Date of Award


Document Type


Degree Name

Master of Science (MS)


Environmental Science

First Advisor

Dr Taouflk KSlksl

Second Advisor

Dr Khaled Tarablly

Third Advisor

Dr Shyam Kurup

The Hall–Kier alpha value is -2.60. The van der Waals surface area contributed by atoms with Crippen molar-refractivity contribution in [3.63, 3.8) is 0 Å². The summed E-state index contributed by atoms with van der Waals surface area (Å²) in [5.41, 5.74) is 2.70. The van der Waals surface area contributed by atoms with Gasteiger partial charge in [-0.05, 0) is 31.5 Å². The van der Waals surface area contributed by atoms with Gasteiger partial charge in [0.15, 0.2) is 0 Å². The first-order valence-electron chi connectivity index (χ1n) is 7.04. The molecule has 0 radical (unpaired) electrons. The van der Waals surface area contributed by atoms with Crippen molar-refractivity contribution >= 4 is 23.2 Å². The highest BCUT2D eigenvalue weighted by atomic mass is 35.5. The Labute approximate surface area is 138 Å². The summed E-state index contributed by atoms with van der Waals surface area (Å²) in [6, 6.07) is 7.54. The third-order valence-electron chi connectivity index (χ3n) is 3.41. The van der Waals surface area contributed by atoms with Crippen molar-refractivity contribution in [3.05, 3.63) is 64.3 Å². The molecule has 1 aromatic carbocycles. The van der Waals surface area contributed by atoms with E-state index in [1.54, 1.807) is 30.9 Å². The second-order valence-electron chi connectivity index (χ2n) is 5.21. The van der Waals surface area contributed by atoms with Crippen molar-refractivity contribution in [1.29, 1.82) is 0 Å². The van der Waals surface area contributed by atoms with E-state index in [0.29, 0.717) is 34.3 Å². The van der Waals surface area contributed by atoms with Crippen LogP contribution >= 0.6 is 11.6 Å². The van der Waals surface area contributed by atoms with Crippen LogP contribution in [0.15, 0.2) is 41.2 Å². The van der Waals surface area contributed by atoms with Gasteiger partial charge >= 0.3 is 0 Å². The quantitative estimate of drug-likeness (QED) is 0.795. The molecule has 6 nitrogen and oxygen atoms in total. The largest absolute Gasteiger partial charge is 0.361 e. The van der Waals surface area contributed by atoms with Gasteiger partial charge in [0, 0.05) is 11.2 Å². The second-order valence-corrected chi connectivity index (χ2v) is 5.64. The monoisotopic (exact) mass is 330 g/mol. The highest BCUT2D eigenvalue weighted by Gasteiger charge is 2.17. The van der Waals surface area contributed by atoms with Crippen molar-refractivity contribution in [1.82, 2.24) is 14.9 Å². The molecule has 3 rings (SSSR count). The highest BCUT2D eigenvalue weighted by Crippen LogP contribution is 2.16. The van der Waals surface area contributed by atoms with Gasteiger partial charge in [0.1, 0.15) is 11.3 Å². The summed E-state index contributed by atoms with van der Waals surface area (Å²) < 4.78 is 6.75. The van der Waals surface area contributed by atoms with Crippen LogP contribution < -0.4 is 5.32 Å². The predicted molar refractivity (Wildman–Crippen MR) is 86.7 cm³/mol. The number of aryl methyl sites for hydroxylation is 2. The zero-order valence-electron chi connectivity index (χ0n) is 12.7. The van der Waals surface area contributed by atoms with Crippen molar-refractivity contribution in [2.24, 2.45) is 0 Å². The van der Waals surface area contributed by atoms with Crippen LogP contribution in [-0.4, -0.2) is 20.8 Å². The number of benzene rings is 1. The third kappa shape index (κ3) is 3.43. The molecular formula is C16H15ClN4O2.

Atmospheric carbon dioxide (CO2) concentrations have been increasing for many decades. The impact of such greenhouse gas has been reported to affect ecosystems at all levels. Elevated atmospheric CO2 can affect the growth of plants and their response to water intake. But, different plants show different degrees of response depending on whether they have C3 or C4 photosynthetic pathway. The aim of this study is to evaluate the effect of CO2 enrichment on the growth and microbial activity of alfalfa (Medicago sativa) and Rhodes grass (Chloris gayana) and also its effect on the water use efficiency (WUE) of these plants. Both plant species were exposed to ambient CO2 (ACO2; ~500 ppm), enriched CO2 (ECO2; ~ 1000 ppm) under regular watering regime or under water stress. Soil samples were tested for microbial activity using Fluorescein diacetate (FDA) hydrolysis technique, shoot and root lengths were measured periodically, WUE was calculated using fresh and dry weight of the plants, and numbers of leaves were counted. Microbial activity under elevated CO2 was 41 % higher in Rhodes grass at water stress, than in ambient CO2 Also, by inducing water stress on Rhodes grass, the WUE increased significantly by 4.6 times i.e. 21.5% than its control counter parts. Moreover, WUE of alfalfa in the treatment (elevated CO2 + water stressed) group was 25.7% (3.8 times) greater than alfalfa grown at control (ambient CO2 + normal water). Fresh weight biomass of Rhodes grass under treatment group showed no significant difference compared to the control group, whereas the biomass of alfalfa was significantly higher in both fresh (4%) and dry matter (11 .3%) under treatment group, compared to the control group. Height of alfalfa grown under CO2 enrichment was 30% lesser at water stress, than compared to the ones grown at normal water conditions. Shoot/root ratio of Rhodes grass grown under elevated CO2 was 28.8% lower than the ones grown at ambient CO2 concentrations, whereas shoot/root ratio of alfalfa grown under CO2 enrichment was 22.9% higher than the ones grown at ambient CO2 concentrations. Number of leaves remained the same for both Rhodes grass and alfalfa under every treatment.